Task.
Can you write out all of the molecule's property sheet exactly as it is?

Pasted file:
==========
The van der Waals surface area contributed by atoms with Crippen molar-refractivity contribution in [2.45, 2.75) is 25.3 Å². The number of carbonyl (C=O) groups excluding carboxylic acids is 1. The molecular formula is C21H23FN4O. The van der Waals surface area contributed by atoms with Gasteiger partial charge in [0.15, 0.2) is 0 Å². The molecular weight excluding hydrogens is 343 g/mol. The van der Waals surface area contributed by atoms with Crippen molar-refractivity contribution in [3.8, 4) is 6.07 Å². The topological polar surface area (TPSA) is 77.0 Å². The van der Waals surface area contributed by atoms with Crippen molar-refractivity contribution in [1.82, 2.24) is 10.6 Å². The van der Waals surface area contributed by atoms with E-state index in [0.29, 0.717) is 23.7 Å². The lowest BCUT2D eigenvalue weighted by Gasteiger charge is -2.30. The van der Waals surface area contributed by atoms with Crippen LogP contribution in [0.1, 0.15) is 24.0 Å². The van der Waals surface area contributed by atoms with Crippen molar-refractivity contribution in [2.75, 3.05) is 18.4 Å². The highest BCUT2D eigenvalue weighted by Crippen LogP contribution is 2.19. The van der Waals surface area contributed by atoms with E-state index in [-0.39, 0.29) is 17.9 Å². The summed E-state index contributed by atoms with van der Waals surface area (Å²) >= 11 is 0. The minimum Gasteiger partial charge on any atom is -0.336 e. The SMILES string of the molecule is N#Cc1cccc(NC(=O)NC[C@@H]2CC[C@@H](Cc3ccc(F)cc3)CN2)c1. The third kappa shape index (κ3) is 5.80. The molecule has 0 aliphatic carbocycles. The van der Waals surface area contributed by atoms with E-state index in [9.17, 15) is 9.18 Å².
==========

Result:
The van der Waals surface area contributed by atoms with Crippen molar-refractivity contribution in [2.45, 2.75) is 25.3 Å². The number of carbonyl (C=O) groups excluding carboxylic acids is 1. The molecular formula is C21H23FN4O. The van der Waals surface area contributed by atoms with Gasteiger partial charge in [0.15, 0.2) is 0 Å². The molecular weight excluding hydrogens is 343 g/mol. The van der Waals surface area contributed by atoms with Crippen molar-refractivity contribution in [3.8, 4) is 6.07 Å². The topological polar surface area (TPSA) is 77.0 Å². The van der Waals surface area contributed by atoms with Crippen molar-refractivity contribution in [1.82, 2.24) is 10.6 Å². The van der Waals surface area contributed by atoms with E-state index in [0.29, 0.717) is 23.7 Å². The lowest BCUT2D eigenvalue weighted by Gasteiger charge is -2.30. The van der Waals surface area contributed by atoms with Crippen LogP contribution in [0.1, 0.15) is 24.0 Å². The van der Waals surface area contributed by atoms with Crippen molar-refractivity contribution in [2.75, 3.05) is 18.4 Å². The highest BCUT2D eigenvalue weighted by Crippen LogP contribution is 2.19. The van der Waals surface area contributed by atoms with E-state index in [-0.39, 0.29) is 17.9 Å². The summed E-state index contributed by atoms with van der Waals surface area (Å²) >= 11 is 0. The minimum Gasteiger partial charge on any atom is -0.336 e. The SMILES string of the molecule is N#Cc1cccc(NC(=O)NC[C@@H]2CC[C@@H](Cc3ccc(F)cc3)CN2)c1. The third kappa shape index (κ3) is 5.80. The molecule has 0 aliphatic carbocycles. The van der Waals surface area contributed by atoms with E-state index in [9.17, 15) is 9.18 Å².